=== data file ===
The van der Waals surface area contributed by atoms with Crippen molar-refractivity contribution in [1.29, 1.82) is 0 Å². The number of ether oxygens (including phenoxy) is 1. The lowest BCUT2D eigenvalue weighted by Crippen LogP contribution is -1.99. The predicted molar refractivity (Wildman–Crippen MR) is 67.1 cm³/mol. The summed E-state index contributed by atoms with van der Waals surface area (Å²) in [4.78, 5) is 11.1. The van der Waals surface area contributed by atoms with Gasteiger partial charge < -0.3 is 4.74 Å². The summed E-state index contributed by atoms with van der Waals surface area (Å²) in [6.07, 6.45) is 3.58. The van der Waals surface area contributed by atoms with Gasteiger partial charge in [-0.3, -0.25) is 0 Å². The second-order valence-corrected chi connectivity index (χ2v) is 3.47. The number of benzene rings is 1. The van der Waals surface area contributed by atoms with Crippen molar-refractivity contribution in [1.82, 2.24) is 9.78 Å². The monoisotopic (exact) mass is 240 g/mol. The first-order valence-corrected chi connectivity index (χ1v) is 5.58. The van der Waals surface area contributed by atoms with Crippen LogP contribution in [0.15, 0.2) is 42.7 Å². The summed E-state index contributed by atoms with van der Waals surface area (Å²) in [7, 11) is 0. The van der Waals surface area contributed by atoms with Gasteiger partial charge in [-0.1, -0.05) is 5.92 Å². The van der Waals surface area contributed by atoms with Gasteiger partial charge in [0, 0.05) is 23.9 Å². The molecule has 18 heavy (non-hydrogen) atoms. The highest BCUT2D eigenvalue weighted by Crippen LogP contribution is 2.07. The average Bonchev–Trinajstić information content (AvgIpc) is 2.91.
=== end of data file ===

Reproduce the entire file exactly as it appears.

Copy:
The van der Waals surface area contributed by atoms with Crippen molar-refractivity contribution in [1.29, 1.82) is 0 Å². The number of ether oxygens (including phenoxy) is 1. The lowest BCUT2D eigenvalue weighted by Crippen LogP contribution is -1.99. The predicted molar refractivity (Wildman–Crippen MR) is 67.1 cm³/mol. The summed E-state index contributed by atoms with van der Waals surface area (Å²) in [4.78, 5) is 11.1. The van der Waals surface area contributed by atoms with Gasteiger partial charge < -0.3 is 4.74 Å². The summed E-state index contributed by atoms with van der Waals surface area (Å²) in [6.07, 6.45) is 3.58. The van der Waals surface area contributed by atoms with Gasteiger partial charge in [-0.3, -0.25) is 0 Å². The second-order valence-corrected chi connectivity index (χ2v) is 3.47. The number of benzene rings is 1. The van der Waals surface area contributed by atoms with Crippen molar-refractivity contribution in [1.82, 2.24) is 9.78 Å². The monoisotopic (exact) mass is 240 g/mol. The first-order valence-corrected chi connectivity index (χ1v) is 5.58. The van der Waals surface area contributed by atoms with Crippen LogP contribution in [0.15, 0.2) is 42.7 Å². The summed E-state index contributed by atoms with van der Waals surface area (Å²) in [7, 11) is 0. The van der Waals surface area contributed by atoms with Gasteiger partial charge in [-0.1, -0.05) is 5.92 Å². The van der Waals surface area contributed by atoms with Gasteiger partial charge in [0, 0.05) is 23.9 Å². The molecule has 18 heavy (non-hydrogen) atoms. The highest BCUT2D eigenvalue weighted by Crippen LogP contribution is 2.07. The average Bonchev–Trinajstić information content (AvgIpc) is 2.91.